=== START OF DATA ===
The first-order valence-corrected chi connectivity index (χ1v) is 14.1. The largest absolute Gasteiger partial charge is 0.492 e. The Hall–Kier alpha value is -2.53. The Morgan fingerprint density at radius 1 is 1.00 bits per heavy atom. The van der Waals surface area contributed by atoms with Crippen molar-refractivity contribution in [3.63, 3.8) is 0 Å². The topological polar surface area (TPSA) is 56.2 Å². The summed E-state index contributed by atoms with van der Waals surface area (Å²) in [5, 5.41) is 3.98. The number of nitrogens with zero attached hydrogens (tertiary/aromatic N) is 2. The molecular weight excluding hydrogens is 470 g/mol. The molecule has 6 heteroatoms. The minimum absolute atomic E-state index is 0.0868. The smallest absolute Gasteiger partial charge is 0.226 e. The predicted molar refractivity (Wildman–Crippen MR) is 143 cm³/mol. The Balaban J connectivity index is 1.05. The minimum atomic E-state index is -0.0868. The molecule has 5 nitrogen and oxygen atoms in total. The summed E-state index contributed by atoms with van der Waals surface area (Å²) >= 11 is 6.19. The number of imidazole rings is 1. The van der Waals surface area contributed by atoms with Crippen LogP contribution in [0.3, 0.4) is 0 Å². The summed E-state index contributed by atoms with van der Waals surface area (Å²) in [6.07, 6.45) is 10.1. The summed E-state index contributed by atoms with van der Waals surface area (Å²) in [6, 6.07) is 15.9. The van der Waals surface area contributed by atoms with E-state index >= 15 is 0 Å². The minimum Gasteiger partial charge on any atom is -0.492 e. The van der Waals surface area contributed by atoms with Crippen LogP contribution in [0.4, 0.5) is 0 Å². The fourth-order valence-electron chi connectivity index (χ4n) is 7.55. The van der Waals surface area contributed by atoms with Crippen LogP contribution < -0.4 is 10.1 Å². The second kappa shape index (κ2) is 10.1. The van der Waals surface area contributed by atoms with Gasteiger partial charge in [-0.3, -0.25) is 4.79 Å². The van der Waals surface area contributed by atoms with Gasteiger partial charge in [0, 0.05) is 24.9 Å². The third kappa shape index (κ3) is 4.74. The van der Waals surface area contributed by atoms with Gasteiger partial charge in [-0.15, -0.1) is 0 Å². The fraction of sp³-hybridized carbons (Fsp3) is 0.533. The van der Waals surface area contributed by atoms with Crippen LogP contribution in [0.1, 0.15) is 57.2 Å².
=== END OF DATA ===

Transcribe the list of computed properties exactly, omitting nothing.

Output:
The first-order valence-corrected chi connectivity index (χ1v) is 14.1. The largest absolute Gasteiger partial charge is 0.492 e. The Hall–Kier alpha value is -2.53. The Morgan fingerprint density at radius 1 is 1.00 bits per heavy atom. The van der Waals surface area contributed by atoms with Crippen molar-refractivity contribution in [3.63, 3.8) is 0 Å². The topological polar surface area (TPSA) is 56.2 Å². The summed E-state index contributed by atoms with van der Waals surface area (Å²) in [5, 5.41) is 3.98. The number of nitrogens with zero attached hydrogens (tertiary/aromatic N) is 2. The molecular weight excluding hydrogens is 470 g/mol. The molecule has 6 heteroatoms. The minimum absolute atomic E-state index is 0.0868. The smallest absolute Gasteiger partial charge is 0.226 e. The predicted molar refractivity (Wildman–Crippen MR) is 143 cm³/mol. The Balaban J connectivity index is 1.05. The minimum atomic E-state index is -0.0868. The molecule has 5 nitrogen and oxygen atoms in total. The summed E-state index contributed by atoms with van der Waals surface area (Å²) >= 11 is 6.19. The number of imidazole rings is 1. The van der Waals surface area contributed by atoms with Crippen LogP contribution in [0.3, 0.4) is 0 Å². The summed E-state index contributed by atoms with van der Waals surface area (Å²) in [6.07, 6.45) is 10.1. The summed E-state index contributed by atoms with van der Waals surface area (Å²) in [6, 6.07) is 15.9. The van der Waals surface area contributed by atoms with E-state index >= 15 is 0 Å². The minimum Gasteiger partial charge on any atom is -0.492 e. The van der Waals surface area contributed by atoms with Crippen LogP contribution in [0.4, 0.5) is 0 Å². The fourth-order valence-electron chi connectivity index (χ4n) is 7.55. The van der Waals surface area contributed by atoms with Crippen LogP contribution < -0.4 is 10.1 Å². The second kappa shape index (κ2) is 10.1. The van der Waals surface area contributed by atoms with Gasteiger partial charge in [-0.3, -0.25) is 4.79 Å². The van der Waals surface area contributed by atoms with Gasteiger partial charge in [0, 0.05) is 24.9 Å². The third kappa shape index (κ3) is 4.74. The van der Waals surface area contributed by atoms with Gasteiger partial charge in [-0.15, -0.1) is 0 Å². The fraction of sp³-hybridized carbons (Fsp3) is 0.533. The van der Waals surface area contributed by atoms with Crippen LogP contribution in [0.1, 0.15) is 57.2 Å².